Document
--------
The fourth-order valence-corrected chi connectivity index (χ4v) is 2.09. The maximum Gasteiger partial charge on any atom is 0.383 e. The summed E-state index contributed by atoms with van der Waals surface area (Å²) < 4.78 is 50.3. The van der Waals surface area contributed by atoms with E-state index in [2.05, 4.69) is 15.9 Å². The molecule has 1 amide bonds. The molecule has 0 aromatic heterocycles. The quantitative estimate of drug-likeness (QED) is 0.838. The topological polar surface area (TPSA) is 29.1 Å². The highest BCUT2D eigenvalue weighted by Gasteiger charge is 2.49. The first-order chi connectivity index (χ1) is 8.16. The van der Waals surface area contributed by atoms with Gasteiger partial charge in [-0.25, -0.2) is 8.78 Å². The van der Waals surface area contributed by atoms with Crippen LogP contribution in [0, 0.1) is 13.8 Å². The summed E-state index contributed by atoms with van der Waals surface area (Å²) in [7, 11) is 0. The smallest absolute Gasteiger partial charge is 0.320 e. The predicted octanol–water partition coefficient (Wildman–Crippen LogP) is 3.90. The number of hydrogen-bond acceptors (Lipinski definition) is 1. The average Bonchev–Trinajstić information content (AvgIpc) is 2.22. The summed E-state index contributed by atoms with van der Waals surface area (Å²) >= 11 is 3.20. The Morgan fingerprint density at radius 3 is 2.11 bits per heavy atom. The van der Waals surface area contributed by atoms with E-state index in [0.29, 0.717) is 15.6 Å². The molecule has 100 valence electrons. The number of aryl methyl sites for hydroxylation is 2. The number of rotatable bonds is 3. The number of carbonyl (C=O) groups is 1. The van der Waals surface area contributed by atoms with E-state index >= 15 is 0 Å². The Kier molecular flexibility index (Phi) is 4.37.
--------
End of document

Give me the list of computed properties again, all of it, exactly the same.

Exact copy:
The fourth-order valence-corrected chi connectivity index (χ4v) is 2.09. The maximum Gasteiger partial charge on any atom is 0.383 e. The summed E-state index contributed by atoms with van der Waals surface area (Å²) < 4.78 is 50.3. The van der Waals surface area contributed by atoms with E-state index in [2.05, 4.69) is 15.9 Å². The molecule has 1 amide bonds. The molecule has 0 aromatic heterocycles. The quantitative estimate of drug-likeness (QED) is 0.838. The topological polar surface area (TPSA) is 29.1 Å². The highest BCUT2D eigenvalue weighted by Gasteiger charge is 2.49. The first-order chi connectivity index (χ1) is 8.16. The van der Waals surface area contributed by atoms with Gasteiger partial charge in [-0.25, -0.2) is 8.78 Å². The van der Waals surface area contributed by atoms with Crippen LogP contribution in [0, 0.1) is 13.8 Å². The summed E-state index contributed by atoms with van der Waals surface area (Å²) in [7, 11) is 0. The smallest absolute Gasteiger partial charge is 0.320 e. The predicted octanol–water partition coefficient (Wildman–Crippen LogP) is 3.90. The number of hydrogen-bond acceptors (Lipinski definition) is 1. The average Bonchev–Trinajstić information content (AvgIpc) is 2.22. The summed E-state index contributed by atoms with van der Waals surface area (Å²) >= 11 is 3.20. The Morgan fingerprint density at radius 3 is 2.11 bits per heavy atom. The van der Waals surface area contributed by atoms with E-state index in [0.29, 0.717) is 15.6 Å². The molecule has 100 valence electrons. The number of aryl methyl sites for hydroxylation is 2. The number of rotatable bonds is 3. The number of carbonyl (C=O) groups is 1. The van der Waals surface area contributed by atoms with E-state index >= 15 is 0 Å². The Kier molecular flexibility index (Phi) is 4.37.